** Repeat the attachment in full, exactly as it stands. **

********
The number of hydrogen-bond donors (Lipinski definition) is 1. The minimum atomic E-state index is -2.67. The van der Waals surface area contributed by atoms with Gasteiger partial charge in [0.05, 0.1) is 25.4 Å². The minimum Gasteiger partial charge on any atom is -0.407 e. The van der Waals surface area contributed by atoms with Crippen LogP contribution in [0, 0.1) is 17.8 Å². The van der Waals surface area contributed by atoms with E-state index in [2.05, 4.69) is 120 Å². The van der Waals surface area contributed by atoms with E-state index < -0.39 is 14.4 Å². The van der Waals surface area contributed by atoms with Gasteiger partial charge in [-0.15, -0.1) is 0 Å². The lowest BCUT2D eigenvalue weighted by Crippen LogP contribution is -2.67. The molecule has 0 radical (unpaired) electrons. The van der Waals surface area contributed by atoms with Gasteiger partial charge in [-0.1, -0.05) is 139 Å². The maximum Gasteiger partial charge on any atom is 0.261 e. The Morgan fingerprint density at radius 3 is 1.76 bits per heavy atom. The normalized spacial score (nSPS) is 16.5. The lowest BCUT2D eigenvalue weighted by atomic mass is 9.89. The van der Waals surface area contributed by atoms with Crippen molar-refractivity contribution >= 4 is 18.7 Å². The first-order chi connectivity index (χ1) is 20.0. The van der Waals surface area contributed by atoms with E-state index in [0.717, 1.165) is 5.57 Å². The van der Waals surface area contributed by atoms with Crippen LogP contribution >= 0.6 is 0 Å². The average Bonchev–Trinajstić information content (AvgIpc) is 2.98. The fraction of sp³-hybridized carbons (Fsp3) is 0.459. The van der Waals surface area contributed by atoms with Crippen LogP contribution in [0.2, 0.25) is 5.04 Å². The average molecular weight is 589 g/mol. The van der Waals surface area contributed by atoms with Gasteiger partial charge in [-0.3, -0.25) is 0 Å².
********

The number of hydrogen-bond donors (Lipinski definition) is 1. The minimum atomic E-state index is -2.67. The van der Waals surface area contributed by atoms with Gasteiger partial charge in [0.05, 0.1) is 25.4 Å². The minimum Gasteiger partial charge on any atom is -0.407 e. The van der Waals surface area contributed by atoms with Crippen LogP contribution in [0, 0.1) is 17.8 Å². The van der Waals surface area contributed by atoms with E-state index in [2.05, 4.69) is 120 Å². The van der Waals surface area contributed by atoms with E-state index < -0.39 is 14.4 Å². The van der Waals surface area contributed by atoms with Gasteiger partial charge in [-0.15, -0.1) is 0 Å². The lowest BCUT2D eigenvalue weighted by Crippen LogP contribution is -2.67. The molecule has 0 radical (unpaired) electrons. The van der Waals surface area contributed by atoms with Gasteiger partial charge in [-0.1, -0.05) is 139 Å². The maximum Gasteiger partial charge on any atom is 0.261 e. The Morgan fingerprint density at radius 3 is 1.76 bits per heavy atom. The normalized spacial score (nSPS) is 16.5. The lowest BCUT2D eigenvalue weighted by atomic mass is 9.89. The van der Waals surface area contributed by atoms with Crippen molar-refractivity contribution >= 4 is 18.7 Å². The first-order chi connectivity index (χ1) is 20.0. The van der Waals surface area contributed by atoms with E-state index in [0.717, 1.165) is 5.57 Å². The van der Waals surface area contributed by atoms with Crippen LogP contribution >= 0.6 is 0 Å². The average Bonchev–Trinajstić information content (AvgIpc) is 2.98. The fraction of sp³-hybridized carbons (Fsp3) is 0.459. The van der Waals surface area contributed by atoms with Crippen LogP contribution in [0.2, 0.25) is 5.04 Å². The average molecular weight is 589 g/mol. The van der Waals surface area contributed by atoms with Gasteiger partial charge in [-0.3, -0.25) is 0 Å².